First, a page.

is reasonable and supported by substantial evidence.” Martin v. Sullivan, 894 F.2d 1520, 1529 (11th
Cir. 1990) (quoting Bloodsworth v. Heckler, 703 F.2d 1233, 1239 (11th Cir. 1983)) (internal
quotations and other citation omitted). “The Commissioner’s factual findings are conclusive if
supported by substantial evidence.” Wilson, 284 F.3d at 1221 (citing Martin v. Sullivan, 894 F.2d
1520, 1529 (11th Cir. 1990); Allen v. Bowen, 816 F.2d 600, 602 (11th Cir. 1987)). “Substantial
evidence” is “more than a scintilla and is such relevant evidence as a reasonable person would accept
as adequate to support a conclusion.” Winschel v. Commissioner of Social Sec., 631 F.3d 1176, 1178
(11th Cir. 2011) (internal quotations and citations omitted). As just noted, conclusions of law made
by the Commissioner are reviewed de novo. Cornelius, 936 F.2d at 1145. “No ... presumption of
validity attaches to the [Commissioner’s] conclusions of law.” Wiggins v. Schweiker, 679 F.2d 1387,
1389 (11th Cir. 1982).
III. STATUTORY AND REGULATORY FRAMEWORK
To qualify for disability benefits, a claimant must show “the inability to engage in any
substantial gainful activity by reason of any medically determinable physical or mental impairment
which can be expected to result in death or which has lasted or can be expected to last for a
continuous period of not less than twelve months.” 42 U.S.C. § 423(d)(1)(A); 42 U.S.C. § 416(i).
A physical or mental impairment is “an impairment that results from anatomical, physiological, or
psychological abnormalities which are demonstrated by medically acceptable clinical and laboratory
diagnostic techniques.” 42 U.S.C. § 423(d)(3).
Determination of disability under the Act requires a five step analysis. 20 C.F.R. §§
404.1520(a)-(f), 416.920(a)-(f). Specifically, the Commissioner must determine in sequence:
whether the claimant is currently unemployed;
whether the claimant has a severe impairment;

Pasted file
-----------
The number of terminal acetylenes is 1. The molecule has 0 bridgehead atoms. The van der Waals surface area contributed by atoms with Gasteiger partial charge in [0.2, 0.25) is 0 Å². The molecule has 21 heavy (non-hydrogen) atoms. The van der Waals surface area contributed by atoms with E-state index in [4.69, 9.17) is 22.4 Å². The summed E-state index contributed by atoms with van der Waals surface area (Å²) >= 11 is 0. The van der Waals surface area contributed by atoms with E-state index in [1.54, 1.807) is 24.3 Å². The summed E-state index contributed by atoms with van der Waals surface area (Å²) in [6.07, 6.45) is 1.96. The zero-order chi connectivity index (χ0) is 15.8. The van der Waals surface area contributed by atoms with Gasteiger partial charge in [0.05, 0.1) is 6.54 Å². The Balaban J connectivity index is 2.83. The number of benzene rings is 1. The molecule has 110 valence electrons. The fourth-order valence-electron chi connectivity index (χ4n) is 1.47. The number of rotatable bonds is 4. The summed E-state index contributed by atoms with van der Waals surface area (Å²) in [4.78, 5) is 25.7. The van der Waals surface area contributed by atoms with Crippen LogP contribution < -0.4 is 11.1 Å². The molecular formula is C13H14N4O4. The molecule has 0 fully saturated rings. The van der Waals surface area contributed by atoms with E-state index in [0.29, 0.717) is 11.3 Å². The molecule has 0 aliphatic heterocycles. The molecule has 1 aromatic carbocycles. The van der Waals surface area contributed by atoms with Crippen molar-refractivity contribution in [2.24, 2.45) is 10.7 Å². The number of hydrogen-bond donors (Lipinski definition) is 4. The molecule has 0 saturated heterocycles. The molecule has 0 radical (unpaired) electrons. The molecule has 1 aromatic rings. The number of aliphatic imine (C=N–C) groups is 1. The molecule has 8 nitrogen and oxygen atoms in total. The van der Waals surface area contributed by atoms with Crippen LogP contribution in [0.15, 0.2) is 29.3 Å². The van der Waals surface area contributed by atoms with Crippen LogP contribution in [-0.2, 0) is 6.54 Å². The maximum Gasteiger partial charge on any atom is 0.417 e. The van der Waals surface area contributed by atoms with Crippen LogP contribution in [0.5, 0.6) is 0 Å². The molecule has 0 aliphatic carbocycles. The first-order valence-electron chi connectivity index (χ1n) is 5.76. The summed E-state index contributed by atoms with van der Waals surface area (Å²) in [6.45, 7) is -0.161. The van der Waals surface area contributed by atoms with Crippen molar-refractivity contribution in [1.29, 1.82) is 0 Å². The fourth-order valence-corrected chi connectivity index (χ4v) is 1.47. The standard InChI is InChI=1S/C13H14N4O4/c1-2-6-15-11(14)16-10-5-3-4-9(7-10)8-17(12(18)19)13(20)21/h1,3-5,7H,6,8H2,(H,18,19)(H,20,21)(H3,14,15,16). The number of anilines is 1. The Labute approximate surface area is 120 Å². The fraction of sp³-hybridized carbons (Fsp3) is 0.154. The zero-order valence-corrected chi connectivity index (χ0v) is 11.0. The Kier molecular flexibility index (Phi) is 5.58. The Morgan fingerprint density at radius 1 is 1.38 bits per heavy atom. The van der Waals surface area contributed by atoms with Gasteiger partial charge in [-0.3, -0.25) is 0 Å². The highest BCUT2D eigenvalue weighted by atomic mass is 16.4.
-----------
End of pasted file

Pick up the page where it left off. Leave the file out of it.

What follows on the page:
whether the impairment meets or equals one listed by the Secretary;
whether the claimant is unable to perform his or her past work; and
whether the claimant is unable to perform any work in the national economy.
McDaniel v. Bowen, 800 F.2d 1026, 1030 (11th Cir. 1986). “An affirmative answer to any of the
above questions leads either to the next question, or, on steps three and five, to a finding of
disability. A negative answer to any question, other than step three, leads to a determination of ‘not
disabled.’” Id. at 1030 (citing 20 C.F.R. § 416.920(a)-(f)). “Once a finding is made that a claimant
cannot return to prior work the burden shifts to the Secretary to show other work the claimant can
do.” Foote v. Chater, 67 F.3d 1553, 1559 (11th Cir. 1995) (citation omitted). The Commissioner
must further show that such work exists in the national economy in significant numbers. Id.
At the time of the ALJ’s decision, Plaintiff was thirty-one years old. She was a high school
graduate with some college. (R. 56). She experienced difficulty working after she was injured while
lifting a patient in 2004. (R. 45). Despite increasing pain, she continued working until 2009. (Id.)
At her hearing before the ALJ, Plaintiff described her pain as a sharp, numbing pain that
burns. (R. 46). She further described it as constant and radiating down her hip and leg. (Id.) She
is on pain medication, including Lortab, Neurotin, and Tylenol.
According to Plaintiff, she cannot stand or walk for more than about 15 minutes without
having to rest. (R. 47). She states that she can sit for about an hour, but was limited in her ability